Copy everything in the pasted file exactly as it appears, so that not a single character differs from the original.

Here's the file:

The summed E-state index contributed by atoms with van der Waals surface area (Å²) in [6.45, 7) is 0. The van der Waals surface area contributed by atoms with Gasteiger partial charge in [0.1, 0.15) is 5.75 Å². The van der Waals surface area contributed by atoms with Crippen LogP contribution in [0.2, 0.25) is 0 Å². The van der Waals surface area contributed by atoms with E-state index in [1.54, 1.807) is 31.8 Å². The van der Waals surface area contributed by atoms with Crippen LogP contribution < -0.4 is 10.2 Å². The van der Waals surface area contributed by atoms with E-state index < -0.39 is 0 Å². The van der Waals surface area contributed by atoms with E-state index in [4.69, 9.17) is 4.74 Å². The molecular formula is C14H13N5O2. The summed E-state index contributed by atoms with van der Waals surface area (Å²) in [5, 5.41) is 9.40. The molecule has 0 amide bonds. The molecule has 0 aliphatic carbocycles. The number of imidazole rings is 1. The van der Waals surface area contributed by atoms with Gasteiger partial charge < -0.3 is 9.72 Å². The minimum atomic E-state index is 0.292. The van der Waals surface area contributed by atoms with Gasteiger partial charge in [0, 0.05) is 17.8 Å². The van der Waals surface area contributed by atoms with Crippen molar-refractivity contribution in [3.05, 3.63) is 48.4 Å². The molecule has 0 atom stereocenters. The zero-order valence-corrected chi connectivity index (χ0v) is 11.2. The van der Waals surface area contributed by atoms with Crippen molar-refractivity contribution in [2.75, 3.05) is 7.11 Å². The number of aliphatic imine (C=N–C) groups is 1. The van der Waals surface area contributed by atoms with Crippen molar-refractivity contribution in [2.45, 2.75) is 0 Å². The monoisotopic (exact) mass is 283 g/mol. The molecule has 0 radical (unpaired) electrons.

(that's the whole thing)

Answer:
The summed E-state index contributed by atoms with van der Waals surface area (Å²) in [6.45, 7) is 0. The van der Waals surface area contributed by atoms with Gasteiger partial charge in [0.1, 0.15) is 5.75 Å². The van der Waals surface area contributed by atoms with Crippen LogP contribution in [0.2, 0.25) is 0 Å². The van der Waals surface area contributed by atoms with E-state index in [1.54, 1.807) is 31.8 Å². The van der Waals surface area contributed by atoms with Crippen LogP contribution < -0.4 is 10.2 Å². The van der Waals surface area contributed by atoms with E-state index < -0.39 is 0 Å². The van der Waals surface area contributed by atoms with E-state index in [4.69, 9.17) is 4.74 Å². The molecular formula is C14H13N5O2. The summed E-state index contributed by atoms with van der Waals surface area (Å²) in [5, 5.41) is 9.40. The molecule has 0 amide bonds. The molecule has 0 aliphatic carbocycles. The number of imidazole rings is 1. The van der Waals surface area contributed by atoms with Gasteiger partial charge < -0.3 is 9.72 Å². The minimum atomic E-state index is 0.292. The van der Waals surface area contributed by atoms with Gasteiger partial charge in [0, 0.05) is 17.8 Å². The van der Waals surface area contributed by atoms with Crippen molar-refractivity contribution in [3.05, 3.63) is 48.4 Å². The molecule has 0 atom stereocenters. The zero-order valence-corrected chi connectivity index (χ0v) is 11.2. The van der Waals surface area contributed by atoms with Crippen molar-refractivity contribution in [2.75, 3.05) is 7.11 Å². The number of aliphatic imine (C=N–C) groups is 1. The van der Waals surface area contributed by atoms with Crippen molar-refractivity contribution in [2.45, 2.75) is 0 Å². The monoisotopic (exact) mass is 283 g/mol. The molecule has 0 radical (unpaired) electrons.